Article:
"Affirmative action era is over, longtime foe says"
isomin at gmu.edu
Sun Nov 26 18:55:22 PST 2006
I think there may be several explanations:
1. There are significant collective action costs to organizing an initiative drive like this. Connerley has a preexisting organization that is, to some extent, portable - thus cutting down on those costs.
2. In the many states that don't have prestigious public universities, AA in higher education is not a big issue. It seems to be the higher education AA rather than the less publicly noticable AA in government contracting that drives the politics of these issues.
3. 24 states don't have lawmaking by referendum. In those states, it's quite understandable taht there hasn't been an equivalent of Prop 209 or the MCRI.
4. Most people don't give much thought to AA most of the time. In Michigan, the MCRI probably would not have happened were it not for the galvanizing effect of the Gratz/Grutter litigation. Most other states haven't had a similar high-profile event.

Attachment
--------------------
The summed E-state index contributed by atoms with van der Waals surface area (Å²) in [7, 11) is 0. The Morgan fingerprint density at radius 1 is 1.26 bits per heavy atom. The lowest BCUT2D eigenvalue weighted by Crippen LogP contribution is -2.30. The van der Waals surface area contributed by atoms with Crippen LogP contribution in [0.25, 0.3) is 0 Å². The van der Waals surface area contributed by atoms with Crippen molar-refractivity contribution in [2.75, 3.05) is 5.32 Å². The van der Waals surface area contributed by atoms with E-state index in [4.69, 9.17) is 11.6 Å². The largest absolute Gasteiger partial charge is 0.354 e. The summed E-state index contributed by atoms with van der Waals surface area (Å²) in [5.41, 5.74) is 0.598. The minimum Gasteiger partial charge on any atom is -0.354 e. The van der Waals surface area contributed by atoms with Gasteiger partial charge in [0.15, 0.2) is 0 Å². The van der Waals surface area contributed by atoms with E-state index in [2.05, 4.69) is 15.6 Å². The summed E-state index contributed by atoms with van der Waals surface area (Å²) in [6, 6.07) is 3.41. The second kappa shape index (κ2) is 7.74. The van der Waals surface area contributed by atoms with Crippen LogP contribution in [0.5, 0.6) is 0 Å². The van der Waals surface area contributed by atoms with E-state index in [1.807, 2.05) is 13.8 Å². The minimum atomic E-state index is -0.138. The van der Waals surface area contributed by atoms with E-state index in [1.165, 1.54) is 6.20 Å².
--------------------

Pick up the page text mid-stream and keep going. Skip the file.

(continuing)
IN sum, a Prop 209-like movement is only likely in states that 1) have initiative processes, 2) have selective, prestigious public universities, and 3) have some galvanizing event that focuses public attention on the issue. It's not surprising, I think, that the vast majority of states don't fall into this category.
Assistant Professor of Law
George Mason University School of Law
3301 Fairfax Dr.
Arlington, VA 22201
e-mail: isomin at gmu.edu
SSRN Page: http://ssrn.com/author=333339
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